Saturday, February 23, 2013

The Standing Sloth

I returned to work after Thanksgiving last year, sat down at my desk and felt... absolutely gross. There was stuffing in my veins, broccoli cheese casserole in my gut and I could feel my flesh slowly molding around my office chair. The previous summer the Internets were all the rage about the famous infographic detailing how "Sitting is Killing You," and sites such as Lifehacker were consistently running stories of people constructing their own standing desks. I decided enough was enough and decided to try the standing desk thing.

The desk I was using at the time was huge, solid and immobile - a single and secured wooden boat in a 10' by 6' L-shape. There was no freaking way I could elevate it to standing height. At first I thought I would just build something roughly hewn from 2x4's but instead I noticed a blocky, simple accent table at Target. Worst case I thought I could saw off the legs to height.

In addition I had found an older storage ottoman sitting in my garage with a half-broken lid. It was quite nearly the same height as the two accent tables, so I thought I might see if it was of any use as well.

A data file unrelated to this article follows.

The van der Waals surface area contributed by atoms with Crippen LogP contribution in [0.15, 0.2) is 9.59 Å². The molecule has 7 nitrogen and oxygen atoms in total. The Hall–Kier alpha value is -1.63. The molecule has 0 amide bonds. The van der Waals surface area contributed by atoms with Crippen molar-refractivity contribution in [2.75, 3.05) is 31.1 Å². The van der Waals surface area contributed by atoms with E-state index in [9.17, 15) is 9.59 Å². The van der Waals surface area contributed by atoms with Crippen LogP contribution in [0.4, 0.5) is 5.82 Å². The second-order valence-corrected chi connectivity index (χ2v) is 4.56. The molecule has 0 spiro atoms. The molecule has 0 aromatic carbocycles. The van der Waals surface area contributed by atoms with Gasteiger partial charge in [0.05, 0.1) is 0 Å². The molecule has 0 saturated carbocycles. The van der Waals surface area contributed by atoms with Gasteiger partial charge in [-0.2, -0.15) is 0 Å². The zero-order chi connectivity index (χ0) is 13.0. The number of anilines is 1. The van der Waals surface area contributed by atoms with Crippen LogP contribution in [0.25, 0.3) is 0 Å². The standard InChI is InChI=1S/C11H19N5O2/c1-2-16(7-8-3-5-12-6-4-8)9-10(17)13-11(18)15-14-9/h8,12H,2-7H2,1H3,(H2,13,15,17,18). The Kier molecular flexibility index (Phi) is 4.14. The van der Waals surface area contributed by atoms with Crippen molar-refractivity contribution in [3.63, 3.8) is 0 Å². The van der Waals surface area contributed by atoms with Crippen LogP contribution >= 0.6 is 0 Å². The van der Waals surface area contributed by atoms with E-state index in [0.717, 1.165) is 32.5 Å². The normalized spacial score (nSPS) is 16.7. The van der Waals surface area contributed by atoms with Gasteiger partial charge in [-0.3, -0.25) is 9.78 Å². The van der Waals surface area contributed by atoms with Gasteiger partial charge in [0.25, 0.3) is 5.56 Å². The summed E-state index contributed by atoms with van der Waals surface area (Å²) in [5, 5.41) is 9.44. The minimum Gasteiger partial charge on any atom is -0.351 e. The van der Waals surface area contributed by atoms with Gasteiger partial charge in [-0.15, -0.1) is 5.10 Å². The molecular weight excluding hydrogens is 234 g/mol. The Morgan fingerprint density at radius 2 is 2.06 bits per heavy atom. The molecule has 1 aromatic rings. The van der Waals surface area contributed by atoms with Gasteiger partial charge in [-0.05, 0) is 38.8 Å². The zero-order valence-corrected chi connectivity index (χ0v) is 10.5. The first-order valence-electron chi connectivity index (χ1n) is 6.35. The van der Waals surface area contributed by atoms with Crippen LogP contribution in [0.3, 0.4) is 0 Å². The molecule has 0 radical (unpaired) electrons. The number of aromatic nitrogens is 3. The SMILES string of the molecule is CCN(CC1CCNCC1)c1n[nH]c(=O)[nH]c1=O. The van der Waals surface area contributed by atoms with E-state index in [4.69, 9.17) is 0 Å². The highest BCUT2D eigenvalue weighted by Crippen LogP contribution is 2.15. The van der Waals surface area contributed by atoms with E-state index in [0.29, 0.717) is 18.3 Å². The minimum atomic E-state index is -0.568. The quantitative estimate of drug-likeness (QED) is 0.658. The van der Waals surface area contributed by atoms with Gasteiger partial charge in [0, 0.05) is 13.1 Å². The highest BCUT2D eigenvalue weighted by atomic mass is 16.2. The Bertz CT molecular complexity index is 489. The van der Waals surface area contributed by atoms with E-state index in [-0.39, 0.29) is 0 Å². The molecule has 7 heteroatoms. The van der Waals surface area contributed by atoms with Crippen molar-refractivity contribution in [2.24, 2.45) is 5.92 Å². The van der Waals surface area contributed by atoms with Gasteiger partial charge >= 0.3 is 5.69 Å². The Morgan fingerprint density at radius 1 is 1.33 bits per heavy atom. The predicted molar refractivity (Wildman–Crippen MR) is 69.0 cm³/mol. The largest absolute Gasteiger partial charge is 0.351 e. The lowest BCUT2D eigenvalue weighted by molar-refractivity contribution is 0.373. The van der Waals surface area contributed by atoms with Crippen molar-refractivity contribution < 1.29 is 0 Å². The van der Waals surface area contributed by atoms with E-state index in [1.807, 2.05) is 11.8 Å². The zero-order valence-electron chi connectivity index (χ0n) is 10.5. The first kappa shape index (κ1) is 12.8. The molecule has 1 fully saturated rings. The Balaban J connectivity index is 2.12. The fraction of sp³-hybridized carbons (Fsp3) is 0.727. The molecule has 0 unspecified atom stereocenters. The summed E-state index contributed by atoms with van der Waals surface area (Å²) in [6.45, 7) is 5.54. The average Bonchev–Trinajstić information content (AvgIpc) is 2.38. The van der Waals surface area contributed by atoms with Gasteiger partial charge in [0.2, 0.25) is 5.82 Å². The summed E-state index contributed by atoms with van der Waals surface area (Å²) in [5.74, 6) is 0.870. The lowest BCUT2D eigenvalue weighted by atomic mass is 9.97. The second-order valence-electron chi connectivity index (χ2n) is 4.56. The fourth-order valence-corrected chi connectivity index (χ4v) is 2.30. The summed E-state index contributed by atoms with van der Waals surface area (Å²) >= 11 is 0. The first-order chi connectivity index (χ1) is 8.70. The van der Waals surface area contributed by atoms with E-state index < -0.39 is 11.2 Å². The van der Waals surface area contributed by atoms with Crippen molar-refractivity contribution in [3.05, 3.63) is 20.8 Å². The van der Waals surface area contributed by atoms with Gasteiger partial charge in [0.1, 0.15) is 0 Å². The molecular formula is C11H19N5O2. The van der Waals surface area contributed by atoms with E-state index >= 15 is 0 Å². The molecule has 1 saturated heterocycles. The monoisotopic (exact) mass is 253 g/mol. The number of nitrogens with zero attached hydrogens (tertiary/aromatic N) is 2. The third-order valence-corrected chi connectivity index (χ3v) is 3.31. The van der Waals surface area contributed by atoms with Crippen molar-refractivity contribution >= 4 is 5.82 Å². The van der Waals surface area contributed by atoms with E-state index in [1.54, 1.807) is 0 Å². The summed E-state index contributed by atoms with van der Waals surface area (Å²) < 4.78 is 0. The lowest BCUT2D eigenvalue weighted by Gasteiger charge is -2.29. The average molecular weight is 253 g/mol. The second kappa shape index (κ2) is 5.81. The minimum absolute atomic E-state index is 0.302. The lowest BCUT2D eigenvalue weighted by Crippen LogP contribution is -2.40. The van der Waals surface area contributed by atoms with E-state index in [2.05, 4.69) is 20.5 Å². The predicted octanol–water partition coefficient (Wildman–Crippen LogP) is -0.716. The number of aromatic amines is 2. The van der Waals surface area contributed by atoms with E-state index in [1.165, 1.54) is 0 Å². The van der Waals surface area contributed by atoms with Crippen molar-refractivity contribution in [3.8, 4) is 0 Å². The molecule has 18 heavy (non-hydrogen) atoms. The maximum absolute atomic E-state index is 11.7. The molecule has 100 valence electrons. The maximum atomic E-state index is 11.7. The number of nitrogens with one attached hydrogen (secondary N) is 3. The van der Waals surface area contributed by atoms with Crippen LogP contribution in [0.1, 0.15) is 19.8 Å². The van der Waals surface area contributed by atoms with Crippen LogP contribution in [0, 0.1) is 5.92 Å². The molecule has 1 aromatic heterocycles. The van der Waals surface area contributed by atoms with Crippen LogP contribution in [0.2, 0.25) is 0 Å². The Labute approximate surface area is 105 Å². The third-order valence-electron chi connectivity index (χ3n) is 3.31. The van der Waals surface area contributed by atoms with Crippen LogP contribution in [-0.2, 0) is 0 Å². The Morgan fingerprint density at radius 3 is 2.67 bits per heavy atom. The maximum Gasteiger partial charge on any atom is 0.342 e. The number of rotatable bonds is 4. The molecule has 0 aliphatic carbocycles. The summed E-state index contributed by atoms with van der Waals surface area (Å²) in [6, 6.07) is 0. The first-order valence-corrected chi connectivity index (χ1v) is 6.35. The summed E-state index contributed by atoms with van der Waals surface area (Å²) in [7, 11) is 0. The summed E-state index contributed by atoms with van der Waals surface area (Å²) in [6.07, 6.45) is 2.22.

I placed both tables and the ottoman side-by-side on top of the desk. To my surprise the tables were the perfect height for a keyboard, mouse, monitor and a laptop riser. My arms were bent at a 90 degree angle, the top of my monitors were at eye level and I could shift my weight around to avoid locking my knees. For the first two weeks I alternated between sitting and standing... but soon I was standing 6 hours a day.

Here we are, over a year later. The only alteration I have made has been a comfort floor mat to stand on, and then only because I moved to a cement floor. I must admit that people mocked me for a good while... people kept coming into my office asking "what are you doing? Do you really stand all day? Really? REALLY?" And yes, co-workers sitting adjacent to me were treated to being eye-level with my butt all day.